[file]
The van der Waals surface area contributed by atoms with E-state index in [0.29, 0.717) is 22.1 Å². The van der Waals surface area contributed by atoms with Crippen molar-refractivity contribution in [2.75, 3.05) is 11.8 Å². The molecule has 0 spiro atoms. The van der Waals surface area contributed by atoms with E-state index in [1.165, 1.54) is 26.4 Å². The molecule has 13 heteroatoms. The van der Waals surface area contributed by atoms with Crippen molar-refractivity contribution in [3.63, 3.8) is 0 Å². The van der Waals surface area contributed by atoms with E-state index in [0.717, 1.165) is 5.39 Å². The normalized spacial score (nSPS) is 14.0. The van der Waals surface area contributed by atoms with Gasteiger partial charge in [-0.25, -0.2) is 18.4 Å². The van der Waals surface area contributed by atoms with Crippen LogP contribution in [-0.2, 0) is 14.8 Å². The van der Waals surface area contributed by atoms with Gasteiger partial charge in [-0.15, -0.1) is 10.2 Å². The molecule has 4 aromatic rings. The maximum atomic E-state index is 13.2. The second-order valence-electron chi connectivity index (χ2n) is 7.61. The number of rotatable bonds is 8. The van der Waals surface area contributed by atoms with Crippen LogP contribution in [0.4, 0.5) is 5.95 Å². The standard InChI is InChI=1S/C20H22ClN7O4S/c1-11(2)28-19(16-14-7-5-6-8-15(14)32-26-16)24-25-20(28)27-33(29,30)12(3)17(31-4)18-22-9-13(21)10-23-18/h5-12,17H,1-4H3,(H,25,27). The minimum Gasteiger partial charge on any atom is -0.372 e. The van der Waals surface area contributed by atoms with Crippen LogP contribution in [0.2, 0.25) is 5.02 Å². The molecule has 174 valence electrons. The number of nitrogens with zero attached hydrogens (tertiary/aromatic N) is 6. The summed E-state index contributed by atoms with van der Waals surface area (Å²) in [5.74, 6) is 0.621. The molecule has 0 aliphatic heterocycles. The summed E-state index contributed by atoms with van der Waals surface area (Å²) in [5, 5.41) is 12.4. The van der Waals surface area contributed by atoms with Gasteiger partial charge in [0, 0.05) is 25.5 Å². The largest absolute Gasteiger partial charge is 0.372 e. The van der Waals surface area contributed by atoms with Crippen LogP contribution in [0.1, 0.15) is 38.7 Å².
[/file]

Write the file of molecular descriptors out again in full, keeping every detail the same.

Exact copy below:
The van der Waals surface area contributed by atoms with E-state index in [0.29, 0.717) is 22.1 Å². The van der Waals surface area contributed by atoms with Crippen molar-refractivity contribution in [2.75, 3.05) is 11.8 Å². The molecule has 0 spiro atoms. The van der Waals surface area contributed by atoms with E-state index in [1.165, 1.54) is 26.4 Å². The molecule has 13 heteroatoms. The van der Waals surface area contributed by atoms with Crippen molar-refractivity contribution in [3.63, 3.8) is 0 Å². The van der Waals surface area contributed by atoms with E-state index in [0.717, 1.165) is 5.39 Å². The normalized spacial score (nSPS) is 14.0. The van der Waals surface area contributed by atoms with Gasteiger partial charge in [-0.25, -0.2) is 18.4 Å². The van der Waals surface area contributed by atoms with Crippen LogP contribution in [-0.2, 0) is 14.8 Å². The van der Waals surface area contributed by atoms with Gasteiger partial charge in [-0.15, -0.1) is 10.2 Å². The molecule has 4 aromatic rings. The maximum atomic E-state index is 13.2. The second-order valence-electron chi connectivity index (χ2n) is 7.61. The number of rotatable bonds is 8. The van der Waals surface area contributed by atoms with Crippen LogP contribution in [0.4, 0.5) is 5.95 Å². The standard InChI is InChI=1S/C20H22ClN7O4S/c1-11(2)28-19(16-14-7-5-6-8-15(14)32-26-16)24-25-20(28)27-33(29,30)12(3)17(31-4)18-22-9-13(21)10-23-18/h5-12,17H,1-4H3,(H,25,27). The minimum Gasteiger partial charge on any atom is -0.372 e. The van der Waals surface area contributed by atoms with Crippen LogP contribution in [0.2, 0.25) is 5.02 Å². The molecule has 174 valence electrons. The number of nitrogens with zero attached hydrogens (tertiary/aromatic N) is 6. The summed E-state index contributed by atoms with van der Waals surface area (Å²) in [5.74, 6) is 0.621. The molecule has 0 aliphatic heterocycles. The summed E-state index contributed by atoms with van der Waals surface area (Å²) in [5, 5.41) is 12.4. The van der Waals surface area contributed by atoms with Gasteiger partial charge in [0, 0.05) is 25.5 Å². The largest absolute Gasteiger partial charge is 0.372 e. The van der Waals surface area contributed by atoms with Crippen LogP contribution in [0.1, 0.15) is 38.7 Å².